After a three-year layoff during which the traditional trappings of Upfront Week were scrapped in favor of a series of remote and somewhat airless sales pitches, the TV networks and their agency and advertising partners next month will reconvene in the flesh for a little free booze and a whole lot of talk about whatever the hell KPIs are. But before everyone dives back into the whirl of New York’s mid-May media ritual, ESPN would like to have just an hour of your time to help bring you up to speed on what’s shaking in Bristol.
To that end, ESPN this afternoon is convening its third annual Sports Summit, a program designed to give marketers an inside-baseball look at everything from the network’s latest rights acquisitions to its ongoing cultivation of the direct-to-consumer space. The virtual event will provide a status update on ESPN’s core TV offerings while providing an overview of the company’s efforts to engage with a new generation of fans via social-media platforms that didn’t exist when Joe Burrow was in high school.
Among the highlights of today’s show is a commissioners’ roundtable featuring league bosses Gary Bettman (NHL), Rob Manfred (MLB), Adam Silver (NBA) and Kevin Warren (Big Ten Conference). As moderated by Hannah Storm, each commish will contribute to the session from the comfort of his own office. Come for the firepower, stay to commit to memory any prediction Silver happens to make during the course of the chat. Ten months after the NBA capo told a similarly-constructed panel that legalized gambling was all but inevitable, the U.S. Supreme Court struck down the federal law that prohibited sports betting. (If at any point in today’s sit-down Silver gives rodeo a vote of confidence, drop what you’re doing and go buy a bull.)
Also on the agenda is a conversation between WNBA commissioner Cathy Engelbert, Disney sports sales exec Deidra Maddock and ESPN hoops analyst Chiney Ogwumike on the power of women’s sports, and a football panel featuring in-house talents Laura Rutledge, Dan Orlovsky and Marcus Spears. Other discussions will touch on the intersection of social media and big-time sports—and no, Patrick Mahomes’ irksome brother will not be weighing in on that topic—and the power of storytelling.
Kicking off this afternoon’s event is ESPN chairman Jimmy Pitaro, who will be talking about the parallel circuitry that powers the flagship cable channel and ESPN+, which at last count had locked in 23.1 million subscribers. While ESPN’s linear TV business continues to be the envy of the cable bundle, throwing off as it does some $9.1 billion in annual distribution revenue, the direct-to-consumer model represents the future of sports media. So central is ESPN+ to Pitaro’s vision that the service has stealthily informed the company’s recent $40 billion rights spree, inasmuch as all of its media deals are being written to accommodate the inevitable shift to DTC.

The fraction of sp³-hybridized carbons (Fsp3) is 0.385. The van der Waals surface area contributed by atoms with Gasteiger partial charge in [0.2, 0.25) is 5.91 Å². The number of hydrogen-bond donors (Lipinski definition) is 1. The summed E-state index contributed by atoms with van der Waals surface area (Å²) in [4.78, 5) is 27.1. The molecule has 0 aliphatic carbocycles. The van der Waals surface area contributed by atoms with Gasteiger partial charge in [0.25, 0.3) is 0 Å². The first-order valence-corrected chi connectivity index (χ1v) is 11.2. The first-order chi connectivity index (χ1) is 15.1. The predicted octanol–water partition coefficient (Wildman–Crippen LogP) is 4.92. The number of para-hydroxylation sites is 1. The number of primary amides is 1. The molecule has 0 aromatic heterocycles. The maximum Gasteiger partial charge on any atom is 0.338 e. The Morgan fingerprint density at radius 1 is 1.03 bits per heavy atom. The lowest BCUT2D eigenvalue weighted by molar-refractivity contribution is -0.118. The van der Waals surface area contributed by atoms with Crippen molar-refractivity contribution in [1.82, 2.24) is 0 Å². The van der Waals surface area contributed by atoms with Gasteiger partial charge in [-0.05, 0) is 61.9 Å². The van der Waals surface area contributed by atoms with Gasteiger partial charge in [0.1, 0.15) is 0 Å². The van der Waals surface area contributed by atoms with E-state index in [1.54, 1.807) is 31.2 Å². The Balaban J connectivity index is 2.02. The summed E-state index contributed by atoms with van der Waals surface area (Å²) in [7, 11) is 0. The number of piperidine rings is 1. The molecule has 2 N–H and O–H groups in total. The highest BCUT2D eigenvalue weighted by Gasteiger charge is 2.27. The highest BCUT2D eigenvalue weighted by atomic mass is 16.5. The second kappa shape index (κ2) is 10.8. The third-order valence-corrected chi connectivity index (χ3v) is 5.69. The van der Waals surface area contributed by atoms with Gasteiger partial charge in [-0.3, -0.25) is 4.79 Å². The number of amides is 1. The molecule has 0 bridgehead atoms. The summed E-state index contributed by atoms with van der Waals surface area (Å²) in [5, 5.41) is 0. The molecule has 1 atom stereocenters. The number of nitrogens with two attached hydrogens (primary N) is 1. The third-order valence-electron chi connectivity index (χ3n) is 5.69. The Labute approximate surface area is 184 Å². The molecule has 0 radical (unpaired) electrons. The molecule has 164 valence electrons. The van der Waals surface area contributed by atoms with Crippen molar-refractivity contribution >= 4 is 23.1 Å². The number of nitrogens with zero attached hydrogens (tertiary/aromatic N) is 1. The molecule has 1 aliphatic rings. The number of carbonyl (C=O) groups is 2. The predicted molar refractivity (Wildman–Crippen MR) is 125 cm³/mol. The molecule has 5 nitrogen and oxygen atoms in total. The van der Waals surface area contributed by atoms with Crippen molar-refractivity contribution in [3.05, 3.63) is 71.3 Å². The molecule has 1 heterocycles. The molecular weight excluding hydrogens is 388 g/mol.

“We are constantly focusing on expanding our audience, and one of our core priorities includes reaching younger fans wherever they are,” Pitaro told Sportico in a recent phone interview. “We are moving content over as the customer shifts to direct-to-consumer platforms … and as part of that ongoing migration, we’re structuring our deals in a way that allows us to be more flexible in terms of where our games are available.”
At the same time, Pitaro is vigilant about honoring the commitments ESPN has with the legacy distributors that still account for the vast majority of the network’s overall impressions. “The traditional television business has been very good, incredibly good, for us, and we’re going to continue to invest in that traditional ecosystem,” Pitaro said. “As you know, live sports accounted for 94 of the top 100 broadcasts last year, and they generate a ton of cash flow for us. And that cash flow is what allows us to make the investments in rights acquisitions and tech and talent … and everything else that makes us who we are.”
For all the Chicken Little-ing about the imminent demise of the cable bundle, the legacy model seems to be holding up its end of the bargain. ESPN just put up its best first quarter of audience deliveries in five years, as total-day ratings jumped 32% versus the year-ago period while primetime viewership improved by 40%. That the network was able to grow its ratings during a period in which overall TV usage was down by more than 10% is testament not only to its live sports schedule—Q1 coincides with the NFL postseason and the College Football Playoff series—but also to ESPN’s roster of studio shows, each of which delivered double-digit gains in the period.